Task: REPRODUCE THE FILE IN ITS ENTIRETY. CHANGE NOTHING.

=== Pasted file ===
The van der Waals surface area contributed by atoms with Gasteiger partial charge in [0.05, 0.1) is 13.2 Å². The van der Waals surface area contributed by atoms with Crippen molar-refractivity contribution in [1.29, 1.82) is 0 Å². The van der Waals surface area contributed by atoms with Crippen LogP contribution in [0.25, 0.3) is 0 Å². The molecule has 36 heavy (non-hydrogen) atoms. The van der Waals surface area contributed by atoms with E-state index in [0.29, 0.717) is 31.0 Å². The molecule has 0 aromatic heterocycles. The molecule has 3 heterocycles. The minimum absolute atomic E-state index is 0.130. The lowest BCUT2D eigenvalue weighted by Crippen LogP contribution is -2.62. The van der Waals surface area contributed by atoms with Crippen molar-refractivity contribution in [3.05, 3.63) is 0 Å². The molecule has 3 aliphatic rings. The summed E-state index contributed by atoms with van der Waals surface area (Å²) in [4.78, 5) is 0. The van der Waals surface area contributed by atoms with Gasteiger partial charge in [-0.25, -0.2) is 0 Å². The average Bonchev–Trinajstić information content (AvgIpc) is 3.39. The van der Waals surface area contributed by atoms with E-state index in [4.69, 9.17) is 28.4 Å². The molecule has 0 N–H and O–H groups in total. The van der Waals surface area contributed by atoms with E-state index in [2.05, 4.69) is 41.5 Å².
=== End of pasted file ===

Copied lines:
The van der Waals surface area contributed by atoms with Gasteiger partial charge in [0.05, 0.1) is 13.2 Å². The van der Waals surface area contributed by atoms with Crippen molar-refractivity contribution in [1.29, 1.82) is 0 Å². The van der Waals surface area contributed by atoms with Crippen LogP contribution in [0.25, 0.3) is 0 Å². The molecule has 36 heavy (non-hydrogen) atoms. The van der Waals surface area contributed by atoms with E-state index in [0.29, 0.717) is 31.0 Å². The molecule has 0 aromatic heterocycles. The molecule has 3 heterocycles. The minimum absolute atomic E-state index is 0.130. The lowest BCUT2D eigenvalue weighted by Crippen LogP contribution is -2.62. The van der Waals surface area contributed by atoms with Crippen molar-refractivity contribution in [3.05, 3.63) is 0 Å². The molecule has 3 aliphatic rings. The summed E-state index contributed by atoms with van der Waals surface area (Å²) in [4.78, 5) is 0. The van der Waals surface area contributed by atoms with Gasteiger partial charge in [-0.25, -0.2) is 0 Å². The average Bonchev–Trinajstić information content (AvgIpc) is 3.39. The van der Waals surface area contributed by atoms with E-state index in [4.69, 9.17) is 28.4 Å². The molecule has 0 N–H and O–H groups in total. The van der Waals surface area contributed by atoms with E-state index in [2.05, 4.69) is 41.5 Å².